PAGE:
Believe it or not, you may have the perfect fuel for your next run or ride sitting in your pantry right now. A “regular” food. You may not have to search through the sports nutrition aisle at your local shop or market. It’s possible that you can take a “regular” food, add a bit of salt, and come out with something as good as or even better than an engineered gel or bar. Or, you may simply find more variety by using a combination of regular foods and engineered fueling options. Are you ready to dig through your own shelves?
Before you do, let’s discuss what you’ll be looking for. You’ll want easy-to-digest carbohydrates. These are the primary fueling nutrients for most rides and runs, and you don’t want anything that may cause stomach upset. You’ll want a food that you enjoy eating. It needs to be easy to carry and consume while training. And lastly, it shouldn’t be too heavy or too big.
In addition to carbohydrates, it’s nice if a fuel provides at least a bit of salt. Not only will it provide a satisfying taste while training, it can help replenish at least some of the sodium lost during training and improve the absorption of both carbohydrates and fluids in the intestines. On average, you likely lose about 1000 milligrams of sodium per liter of sweat. This can add up to large sodium deficiencies for the athlete who sweats at a rate of 24-32 ounces per hour.
Most regular carbohydrate foods lack adequate sodium to quality as a well-rounded fuel. So, we’ll add it with just a pinch of salt. In fact, just 1/12 teaspoon of salt adds 200 milligrams of sodium.
Start with a “regular” food, add some salt, and pack your new fuel option for training. Doesn’t get much easier. Here are 10 easy options to start:
Top 10 ”Just Add Salt” Training Fuel Recipes:
1) Dates & Mango Strips
Place 4-5 large Dates or Mango Strips in a small baggie. Add in 1/12 teaspoon salt (estimate 1/3 of a 1/4 teaspoon for 1/12, or measure 0.5 grams on a scale ). Now you’ve got approximately 30 grams carbohydrates and 200 milligram sodium.
Rice is a concentrated source of carbohydrates; just 2/3 cup cooked rice provides 30 grams carbohydrates. If you’re cooking rice for a dinner anyway, save 2/3 cup for your next ride or run (freeze if not used within 48 hours). Add 1/12 teaspoon (0.5 gram) salt to 2/3 cup, smash into tight balls and take it with you in baggies. These rice balls are savory instead of sweet providing 30 grams carbohydrates and 200 milligrams sodium. As an alternative, you can add just 1/2 teaspoon liquid aminos or soy sauce to rice instead of salt.
3) Juice and Water
This is an easy and refreshing drink option for shorter training, up to two hours. Pour 10-12 ounces 100% juice or organic lemonade in a bottle and add the same amount of water. Add 1/8 teaspoon salt. With 24 ounces fluid including 12 ounces juice and 12 ounces water, you’ve got 45 grams carbohydrates and up to 300 milligram sodium. Of course, fruit juice has quite a bit of fructose, anywhere from a 2:1 to a 1:1 fructose:glucose ratio. This may not be optimal for really long rides, and may even cause stomach issues in some athletes. However, with the salt added, most will find it highly effective, readily exiting the stomach and providing fuel to the cells. It hydrates, provides nutrients, and tastes great!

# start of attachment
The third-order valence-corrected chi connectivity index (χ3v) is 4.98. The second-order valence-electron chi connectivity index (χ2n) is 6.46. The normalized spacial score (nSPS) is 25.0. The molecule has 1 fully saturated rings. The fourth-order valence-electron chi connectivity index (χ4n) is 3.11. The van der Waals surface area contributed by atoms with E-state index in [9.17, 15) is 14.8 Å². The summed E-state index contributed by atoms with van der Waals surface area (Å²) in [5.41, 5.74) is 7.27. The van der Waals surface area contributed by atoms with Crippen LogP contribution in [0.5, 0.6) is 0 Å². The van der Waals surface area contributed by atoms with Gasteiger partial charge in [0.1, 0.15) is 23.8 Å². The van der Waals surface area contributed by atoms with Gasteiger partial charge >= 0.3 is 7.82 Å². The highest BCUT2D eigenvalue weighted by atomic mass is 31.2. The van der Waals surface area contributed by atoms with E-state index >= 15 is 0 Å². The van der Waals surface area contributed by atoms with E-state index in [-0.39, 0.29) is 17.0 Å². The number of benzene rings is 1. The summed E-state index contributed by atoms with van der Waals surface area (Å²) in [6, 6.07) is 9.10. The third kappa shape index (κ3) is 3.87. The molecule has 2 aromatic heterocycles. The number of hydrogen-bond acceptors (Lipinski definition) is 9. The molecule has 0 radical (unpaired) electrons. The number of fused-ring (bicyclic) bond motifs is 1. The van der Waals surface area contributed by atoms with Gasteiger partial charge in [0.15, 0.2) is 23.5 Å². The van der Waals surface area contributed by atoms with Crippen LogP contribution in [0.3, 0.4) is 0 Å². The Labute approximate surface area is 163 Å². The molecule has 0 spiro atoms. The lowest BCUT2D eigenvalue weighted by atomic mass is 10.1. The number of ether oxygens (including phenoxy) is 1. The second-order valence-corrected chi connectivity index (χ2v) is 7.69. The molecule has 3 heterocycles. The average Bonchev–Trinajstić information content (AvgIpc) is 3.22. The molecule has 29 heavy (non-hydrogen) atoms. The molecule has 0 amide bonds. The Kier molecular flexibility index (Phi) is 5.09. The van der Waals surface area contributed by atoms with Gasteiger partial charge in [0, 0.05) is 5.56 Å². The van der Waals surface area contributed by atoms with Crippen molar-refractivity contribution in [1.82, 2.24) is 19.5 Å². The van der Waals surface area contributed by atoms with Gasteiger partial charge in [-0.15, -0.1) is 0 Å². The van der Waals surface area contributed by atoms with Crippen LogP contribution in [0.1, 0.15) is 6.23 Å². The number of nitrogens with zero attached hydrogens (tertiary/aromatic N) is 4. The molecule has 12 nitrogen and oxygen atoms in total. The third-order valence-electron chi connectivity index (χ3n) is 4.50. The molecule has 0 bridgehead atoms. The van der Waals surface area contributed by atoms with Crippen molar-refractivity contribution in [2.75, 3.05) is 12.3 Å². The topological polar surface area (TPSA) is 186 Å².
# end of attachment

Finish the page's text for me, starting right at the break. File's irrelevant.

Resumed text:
Salted licorice is a delicious, not-too-sweet anti-nausea fuel choice. Simply add 1/12 teaspoon (0.5 gram) salt to 10 pieces of all-natural licorice. In no time, you’ve got 25-30 grams carbohydrates and 200 milligram sodium per serving.
5) LARA Bars
Some may consider these an “engineered” bar, but with only a handful of ingredients and without the usual addition of so-called “energy enhancing” chemicals, it’s easy to consider these more of a real-ingredients-mashed-together-regular-food. Remove packaging and add 1/12 teaspoon (0.5 gram) salt across the length of the bar. Fold bar over itself. Store in a baggie and consume when needed for 23-30 grams carbohydrates, 4-8 grams protein, and 200-250 milligrams sodium.
6) Sweet Potatoes
Take baked sweet potatoes (another leftovers options), mash and add salt. Just 1 cup mashed sweet potatoes with 1/12 teaspoon salt (0.5 gram) will provide 30 grams carbohydrates and 200 milligram sodium. Place it in a small baggie, seal it, and squeeze it out like a gel during your work out.
7) Fruit Strips
There are plenty of all natural, 100% fruit, dehydrated fruits strips available in stores these days. Cut the strip in half width-wise, add 1/12 teaspoon (0.5 gram) salt, and top with the other cut piece (a fruit strip/salt sandwich) for up to 25 gram carbohydrates and 200 milligram sodium.
8) Natural Fig Newtons
Fig Newtons are another not-too-sweet fueling option. The only drawback is that they can feel a bit dry in the mouth when training, so make sure to have fluids to consume as well. Add 1/12 teaspoon (0.5 gram) total salt to 2 fig newtons and you’ll get 20-25 grams carbohydrates and 200 milligram sodium to keep you moving.
An all-time favorite all-natural gel; just add salt and a bit of water to make it a complete training fuel. Place 2 tablespoons honey in a gel flask along with a teaspoon or so of water (this makes it easy-to-squeeze) and 1/12 teaspoon (0.5 gram) salt. It’ll provide 30 grams carbohydrates and 200 milligram sodium with each 2 tablespoon squeeze.
10) Coconut Water
Most coconut waters provide carbohydrates, sodium, and a lot of potassium. Naturally flavored (100% fruit juice or fruit puree) varieties provide extra carbohydrates and a great taste. Pour 16 ounces fruit flavored coconut water (such as Vita Coco coconut water with peach and mango) in your water bottle. Fill to the top with water and add 1/12 teaspoon (0. 5 gram) salt. You’ll get 30 grams carbohydrates, 290 milligram sodium, and a whopping 920 milligram potassium per bottle.
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